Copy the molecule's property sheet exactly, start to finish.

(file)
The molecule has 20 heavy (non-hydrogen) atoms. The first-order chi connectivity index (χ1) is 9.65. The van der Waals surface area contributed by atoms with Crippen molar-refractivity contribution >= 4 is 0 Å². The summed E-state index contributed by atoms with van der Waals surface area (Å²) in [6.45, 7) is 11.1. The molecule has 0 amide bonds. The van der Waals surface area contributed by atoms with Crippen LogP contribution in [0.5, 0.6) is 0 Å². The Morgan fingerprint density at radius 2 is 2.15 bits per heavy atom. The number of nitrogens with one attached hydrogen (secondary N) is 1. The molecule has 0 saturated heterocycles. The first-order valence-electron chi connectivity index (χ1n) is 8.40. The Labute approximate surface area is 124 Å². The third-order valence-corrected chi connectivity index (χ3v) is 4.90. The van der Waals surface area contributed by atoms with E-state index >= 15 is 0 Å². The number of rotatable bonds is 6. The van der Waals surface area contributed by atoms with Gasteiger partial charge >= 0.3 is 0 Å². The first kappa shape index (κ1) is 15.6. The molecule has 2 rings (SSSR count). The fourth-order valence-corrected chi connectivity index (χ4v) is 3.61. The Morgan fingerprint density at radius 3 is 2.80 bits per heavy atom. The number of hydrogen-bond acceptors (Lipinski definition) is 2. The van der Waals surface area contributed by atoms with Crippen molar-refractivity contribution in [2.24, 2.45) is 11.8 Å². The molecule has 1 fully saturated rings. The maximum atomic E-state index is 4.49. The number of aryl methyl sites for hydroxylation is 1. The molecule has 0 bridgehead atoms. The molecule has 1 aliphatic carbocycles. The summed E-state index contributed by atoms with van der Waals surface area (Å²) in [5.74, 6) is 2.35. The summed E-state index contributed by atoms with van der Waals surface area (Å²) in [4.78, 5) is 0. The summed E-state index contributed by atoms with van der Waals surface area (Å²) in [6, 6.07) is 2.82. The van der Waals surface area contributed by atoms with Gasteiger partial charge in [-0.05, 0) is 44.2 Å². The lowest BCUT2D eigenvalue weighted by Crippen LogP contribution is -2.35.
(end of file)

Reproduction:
The molecule has 20 heavy (non-hydrogen) atoms. The first-order chi connectivity index (χ1) is 9.65. The van der Waals surface area contributed by atoms with Crippen molar-refractivity contribution >= 4 is 0 Å². The summed E-state index contributed by atoms with van der Waals surface area (Å²) in [6.45, 7) is 11.1. The molecule has 0 amide bonds. The van der Waals surface area contributed by atoms with Crippen LogP contribution in [0.5, 0.6) is 0 Å². The Morgan fingerprint density at radius 2 is 2.15 bits per heavy atom. The number of nitrogens with one attached hydrogen (secondary N) is 1. The molecule has 0 saturated heterocycles. The first-order valence-electron chi connectivity index (χ1n) is 8.40. The Labute approximate surface area is 124 Å². The third-order valence-corrected chi connectivity index (χ3v) is 4.90. The van der Waals surface area contributed by atoms with E-state index >= 15 is 0 Å². The number of rotatable bonds is 6. The van der Waals surface area contributed by atoms with Gasteiger partial charge >= 0.3 is 0 Å². The first kappa shape index (κ1) is 15.6. The molecule has 2 rings (SSSR count). The fourth-order valence-corrected chi connectivity index (χ4v) is 3.61. The Morgan fingerprint density at radius 3 is 2.80 bits per heavy atom. The number of hydrogen-bond acceptors (Lipinski definition) is 2. The van der Waals surface area contributed by atoms with Crippen molar-refractivity contribution in [2.24, 2.45) is 11.8 Å². The molecule has 1 fully saturated rings. The maximum atomic E-state index is 4.49. The number of aryl methyl sites for hydroxylation is 1. The molecule has 0 bridgehead atoms. The molecule has 1 aliphatic carbocycles. The summed E-state index contributed by atoms with van der Waals surface area (Å²) in [5.74, 6) is 2.35. The summed E-state index contributed by atoms with van der Waals surface area (Å²) in [4.78, 5) is 0. The summed E-state index contributed by atoms with van der Waals surface area (Å²) in [6, 6.07) is 2.82. The van der Waals surface area contributed by atoms with Gasteiger partial charge in [-0.05, 0) is 44.2 Å². The lowest BCUT2D eigenvalue weighted by Crippen LogP contribution is -2.35.